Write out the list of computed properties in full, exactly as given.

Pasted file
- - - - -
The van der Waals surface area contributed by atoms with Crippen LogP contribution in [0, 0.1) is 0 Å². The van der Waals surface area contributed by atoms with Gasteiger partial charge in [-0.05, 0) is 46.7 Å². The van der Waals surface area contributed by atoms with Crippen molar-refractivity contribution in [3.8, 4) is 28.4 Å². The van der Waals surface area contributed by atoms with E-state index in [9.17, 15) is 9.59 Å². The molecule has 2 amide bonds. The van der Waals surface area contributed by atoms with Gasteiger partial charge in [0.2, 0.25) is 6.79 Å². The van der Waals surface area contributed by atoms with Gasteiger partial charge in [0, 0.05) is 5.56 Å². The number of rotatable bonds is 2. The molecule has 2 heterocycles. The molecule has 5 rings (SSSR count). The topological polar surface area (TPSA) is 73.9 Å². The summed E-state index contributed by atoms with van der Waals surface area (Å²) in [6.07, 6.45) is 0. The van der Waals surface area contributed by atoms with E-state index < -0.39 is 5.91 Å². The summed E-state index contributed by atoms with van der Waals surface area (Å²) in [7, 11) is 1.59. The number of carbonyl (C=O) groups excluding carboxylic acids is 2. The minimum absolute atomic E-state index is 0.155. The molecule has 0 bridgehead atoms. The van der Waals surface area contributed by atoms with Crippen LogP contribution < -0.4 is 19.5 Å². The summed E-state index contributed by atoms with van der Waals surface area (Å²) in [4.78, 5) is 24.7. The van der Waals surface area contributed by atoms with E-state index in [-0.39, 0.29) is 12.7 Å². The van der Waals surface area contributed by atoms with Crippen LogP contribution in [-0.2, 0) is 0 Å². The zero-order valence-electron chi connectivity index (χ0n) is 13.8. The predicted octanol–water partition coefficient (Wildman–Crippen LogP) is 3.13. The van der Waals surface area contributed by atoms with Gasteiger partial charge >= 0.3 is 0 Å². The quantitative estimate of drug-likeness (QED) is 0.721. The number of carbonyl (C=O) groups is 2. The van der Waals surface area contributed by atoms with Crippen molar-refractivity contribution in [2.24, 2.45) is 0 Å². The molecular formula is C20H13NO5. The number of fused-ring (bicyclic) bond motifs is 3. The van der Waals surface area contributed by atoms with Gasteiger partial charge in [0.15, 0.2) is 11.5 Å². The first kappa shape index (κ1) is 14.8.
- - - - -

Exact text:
The van der Waals surface area contributed by atoms with Crippen LogP contribution in [0, 0.1) is 0 Å². The van der Waals surface area contributed by atoms with Gasteiger partial charge in [-0.05, 0) is 46.7 Å². The van der Waals surface area contributed by atoms with Crippen molar-refractivity contribution in [3.8, 4) is 28.4 Å². The van der Waals surface area contributed by atoms with E-state index in [9.17, 15) is 9.59 Å². The molecule has 2 amide bonds. The van der Waals surface area contributed by atoms with Gasteiger partial charge in [0.2, 0.25) is 6.79 Å². The van der Waals surface area contributed by atoms with Gasteiger partial charge in [0, 0.05) is 5.56 Å². The number of rotatable bonds is 2. The molecule has 2 heterocycles. The molecule has 5 rings (SSSR count). The topological polar surface area (TPSA) is 73.9 Å². The summed E-state index contributed by atoms with van der Waals surface area (Å²) in [6.07, 6.45) is 0. The van der Waals surface area contributed by atoms with E-state index < -0.39 is 5.91 Å². The summed E-state index contributed by atoms with van der Waals surface area (Å²) in [7, 11) is 1.59. The number of carbonyl (C=O) groups excluding carboxylic acids is 2. The minimum absolute atomic E-state index is 0.155. The molecule has 0 bridgehead atoms. The van der Waals surface area contributed by atoms with Crippen LogP contribution < -0.4 is 19.5 Å². The summed E-state index contributed by atoms with van der Waals surface area (Å²) in [4.78, 5) is 24.7. The van der Waals surface area contributed by atoms with E-state index in [-0.39, 0.29) is 12.7 Å². The van der Waals surface area contributed by atoms with Crippen LogP contribution in [-0.2, 0) is 0 Å². The zero-order valence-electron chi connectivity index (χ0n) is 13.8. The predicted octanol–water partition coefficient (Wildman–Crippen LogP) is 3.13. The van der Waals surface area contributed by atoms with Gasteiger partial charge >= 0.3 is 0 Å². The quantitative estimate of drug-likeness (QED) is 0.721. The number of carbonyl (C=O) groups is 2. The van der Waals surface area contributed by atoms with Crippen molar-refractivity contribution in [2.24, 2.45) is 0 Å². The molecular formula is C20H13NO5. The number of fused-ring (bicyclic) bond motifs is 3. The van der Waals surface area contributed by atoms with Gasteiger partial charge in [0.15, 0.2) is 11.5 Å². The first kappa shape index (κ1) is 14.8.